Tuesday, April 12, 2016



Who was surprised out of her wits when she checked for today's prompt and saw this! Thank you to whomever zeroed in on this poem and to all of you who visited my blog, and for the comments. You made my day.

"Our featured participant today is Purple Mountain Poetry, where the poem for Day 11’s blend of small, accretive details with a seemingly unconnected end results in an unsettling juxtaposition. It’s not a “happy” poem, but it is one that makes you think of both the distance and the connections between us all."

And now, what has today got in store? The prompt: "Have you ever flipped to the index of a book and found it super interesting? ... Today, I challenge you to write your own index poem. You could start with found language from an actual index, or you could invent an index." 

So I'm not within reach of a lot of books, here in our little home away from home, and most of the ones here are novels (think Hillerman; think Lee Child) and don't have indexes. The only one I can find is one we brought down that I've been meaning to take to the bookstore, and I will, after I've perused its index. (I love the title).

Turns out most of the words and phrases in the index are proper names of places or people or whatever, so I've done what poets are always doing, it seems; I've messed with it. I turned some of the words into ordinary nouns. The words I stole from the index are in italics.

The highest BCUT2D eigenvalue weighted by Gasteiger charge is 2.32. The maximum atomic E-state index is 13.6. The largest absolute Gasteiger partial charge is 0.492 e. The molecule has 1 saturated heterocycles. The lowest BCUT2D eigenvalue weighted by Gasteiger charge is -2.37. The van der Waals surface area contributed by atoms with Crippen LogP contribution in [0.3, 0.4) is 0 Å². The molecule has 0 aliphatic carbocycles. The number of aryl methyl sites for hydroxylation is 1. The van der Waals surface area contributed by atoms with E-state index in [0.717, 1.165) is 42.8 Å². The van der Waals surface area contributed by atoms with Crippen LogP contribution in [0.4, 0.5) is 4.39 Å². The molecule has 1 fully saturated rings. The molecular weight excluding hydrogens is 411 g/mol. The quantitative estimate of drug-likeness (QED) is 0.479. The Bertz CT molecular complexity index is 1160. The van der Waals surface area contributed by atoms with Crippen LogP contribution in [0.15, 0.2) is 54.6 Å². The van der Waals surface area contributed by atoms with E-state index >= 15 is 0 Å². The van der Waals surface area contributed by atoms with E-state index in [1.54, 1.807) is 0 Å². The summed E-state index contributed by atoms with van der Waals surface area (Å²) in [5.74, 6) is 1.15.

The Exxon Valdez as Touchstone

Abalone shells glitter, litter beaches, 
become bear eyes, cormorant wings,
whales' tails, oolichan ornaments and more,
a marine scene balanced precariously
on the edge of global warming.

We're caught up in phoney fisheries,
federal faux pas, surveyors logging
foxy tides of international longing,
so confused we can't tell 
a spirit bear from a salmon 
unless it has a label on it. 

Tides are out and so's the jury,
hereditary chiefs in this graveyard of the Pacific
try to make sense of the environment
we've managed to turn into a 21st Century zoo,
and the railway, once queen of this land,
once the keystone of us all, 
no longer transports humans, only freight.

Perhaps we need to plan a potlatch,
present our greedy guests with hellebore
to cure the madness born
from throwing dilbit dice
at the the ghost of past travesties.


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